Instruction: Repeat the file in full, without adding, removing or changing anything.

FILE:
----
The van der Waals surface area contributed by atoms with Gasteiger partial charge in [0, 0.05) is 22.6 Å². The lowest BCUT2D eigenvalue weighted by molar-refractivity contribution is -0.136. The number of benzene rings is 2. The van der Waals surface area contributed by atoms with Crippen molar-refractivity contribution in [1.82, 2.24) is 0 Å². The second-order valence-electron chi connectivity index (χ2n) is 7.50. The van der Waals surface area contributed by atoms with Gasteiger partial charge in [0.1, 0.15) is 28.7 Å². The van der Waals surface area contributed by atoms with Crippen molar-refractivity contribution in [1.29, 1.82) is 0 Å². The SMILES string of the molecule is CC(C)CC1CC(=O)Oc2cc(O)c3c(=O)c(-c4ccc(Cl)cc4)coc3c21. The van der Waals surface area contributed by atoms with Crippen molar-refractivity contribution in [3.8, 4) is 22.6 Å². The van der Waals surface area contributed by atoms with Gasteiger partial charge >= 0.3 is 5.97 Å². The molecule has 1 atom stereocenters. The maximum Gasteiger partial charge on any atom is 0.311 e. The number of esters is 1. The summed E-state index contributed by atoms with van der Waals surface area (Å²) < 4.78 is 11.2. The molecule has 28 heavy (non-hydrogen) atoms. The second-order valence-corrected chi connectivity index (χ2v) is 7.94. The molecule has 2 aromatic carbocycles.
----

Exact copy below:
The van der Waals surface area contributed by atoms with Gasteiger partial charge in [0, 0.05) is 22.6 Å². The lowest BCUT2D eigenvalue weighted by molar-refractivity contribution is -0.136. The number of benzene rings is 2. The van der Waals surface area contributed by atoms with Crippen molar-refractivity contribution in [1.82, 2.24) is 0 Å². The second-order valence-electron chi connectivity index (χ2n) is 7.50. The van der Waals surface area contributed by atoms with Gasteiger partial charge in [0.1, 0.15) is 28.7 Å². The van der Waals surface area contributed by atoms with Crippen molar-refractivity contribution in [1.29, 1.82) is 0 Å². The SMILES string of the molecule is CC(C)CC1CC(=O)Oc2cc(O)c3c(=O)c(-c4ccc(Cl)cc4)coc3c21. The van der Waals surface area contributed by atoms with Crippen molar-refractivity contribution in [3.8, 4) is 22.6 Å². The van der Waals surface area contributed by atoms with Gasteiger partial charge >= 0.3 is 5.97 Å². The molecule has 1 atom stereocenters. The maximum Gasteiger partial charge on any atom is 0.311 e. The number of esters is 1. The summed E-state index contributed by atoms with van der Waals surface area (Å²) < 4.78 is 11.2. The molecule has 28 heavy (non-hydrogen) atoms. The second-order valence-corrected chi connectivity index (χ2v) is 7.94. The molecule has 2 aromatic carbocycles.